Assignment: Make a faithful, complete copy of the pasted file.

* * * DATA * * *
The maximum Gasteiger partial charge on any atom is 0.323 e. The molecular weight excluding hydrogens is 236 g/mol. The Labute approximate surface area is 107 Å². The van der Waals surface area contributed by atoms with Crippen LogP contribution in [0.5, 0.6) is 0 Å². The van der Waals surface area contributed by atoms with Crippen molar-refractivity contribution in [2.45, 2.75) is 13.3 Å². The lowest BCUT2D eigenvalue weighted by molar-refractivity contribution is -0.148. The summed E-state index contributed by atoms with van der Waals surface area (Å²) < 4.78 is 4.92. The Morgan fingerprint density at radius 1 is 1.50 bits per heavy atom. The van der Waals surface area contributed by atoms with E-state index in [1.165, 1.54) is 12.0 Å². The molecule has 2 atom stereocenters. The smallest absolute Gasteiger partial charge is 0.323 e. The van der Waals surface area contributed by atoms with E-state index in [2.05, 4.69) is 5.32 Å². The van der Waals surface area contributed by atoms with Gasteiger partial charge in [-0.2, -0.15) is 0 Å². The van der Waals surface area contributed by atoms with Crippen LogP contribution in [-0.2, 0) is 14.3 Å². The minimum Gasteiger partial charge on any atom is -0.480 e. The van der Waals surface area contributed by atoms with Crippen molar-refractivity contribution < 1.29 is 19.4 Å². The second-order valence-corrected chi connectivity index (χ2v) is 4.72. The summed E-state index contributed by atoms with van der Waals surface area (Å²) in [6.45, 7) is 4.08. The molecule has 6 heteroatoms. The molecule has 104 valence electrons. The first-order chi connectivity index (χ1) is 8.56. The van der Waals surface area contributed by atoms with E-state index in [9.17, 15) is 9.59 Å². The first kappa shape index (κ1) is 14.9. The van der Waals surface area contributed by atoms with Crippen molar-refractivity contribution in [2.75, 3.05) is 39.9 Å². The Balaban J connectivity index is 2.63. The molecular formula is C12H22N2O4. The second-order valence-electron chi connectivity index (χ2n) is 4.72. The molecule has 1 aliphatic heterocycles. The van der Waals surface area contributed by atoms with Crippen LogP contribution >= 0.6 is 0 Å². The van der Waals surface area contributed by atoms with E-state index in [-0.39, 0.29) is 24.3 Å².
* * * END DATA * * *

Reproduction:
The maximum Gasteiger partial charge on any atom is 0.323 e. The molecular weight excluding hydrogens is 236 g/mol. The Labute approximate surface area is 107 Å². The van der Waals surface area contributed by atoms with Crippen LogP contribution in [0.5, 0.6) is 0 Å². The van der Waals surface area contributed by atoms with Crippen molar-refractivity contribution in [2.45, 2.75) is 13.3 Å². The lowest BCUT2D eigenvalue weighted by molar-refractivity contribution is -0.148. The summed E-state index contributed by atoms with van der Waals surface area (Å²) < 4.78 is 4.92. The Morgan fingerprint density at radius 1 is 1.50 bits per heavy atom. The van der Waals surface area contributed by atoms with E-state index in [1.165, 1.54) is 12.0 Å². The molecule has 2 atom stereocenters. The smallest absolute Gasteiger partial charge is 0.323 e. The van der Waals surface area contributed by atoms with E-state index in [2.05, 4.69) is 5.32 Å². The van der Waals surface area contributed by atoms with Gasteiger partial charge in [-0.2, -0.15) is 0 Å². The van der Waals surface area contributed by atoms with Crippen LogP contribution in [-0.2, 0) is 14.3 Å². The minimum Gasteiger partial charge on any atom is -0.480 e. The van der Waals surface area contributed by atoms with Crippen molar-refractivity contribution < 1.29 is 19.4 Å². The second-order valence-corrected chi connectivity index (χ2v) is 4.72. The summed E-state index contributed by atoms with van der Waals surface area (Å²) in [6.45, 7) is 4.08. The molecule has 6 heteroatoms. The molecule has 104 valence electrons. The first-order chi connectivity index (χ1) is 8.56. The van der Waals surface area contributed by atoms with E-state index in [9.17, 15) is 9.59 Å². The first kappa shape index (κ1) is 14.9. The van der Waals surface area contributed by atoms with Crippen molar-refractivity contribution in [2.75, 3.05) is 39.9 Å². The Balaban J connectivity index is 2.63. The molecular formula is C12H22N2O4. The second-order valence-electron chi connectivity index (χ2n) is 4.72. The molecule has 1 aliphatic heterocycles. The van der Waals surface area contributed by atoms with Crippen LogP contribution >= 0.6 is 0 Å². The van der Waals surface area contributed by atoms with E-state index in [-0.39, 0.29) is 24.3 Å².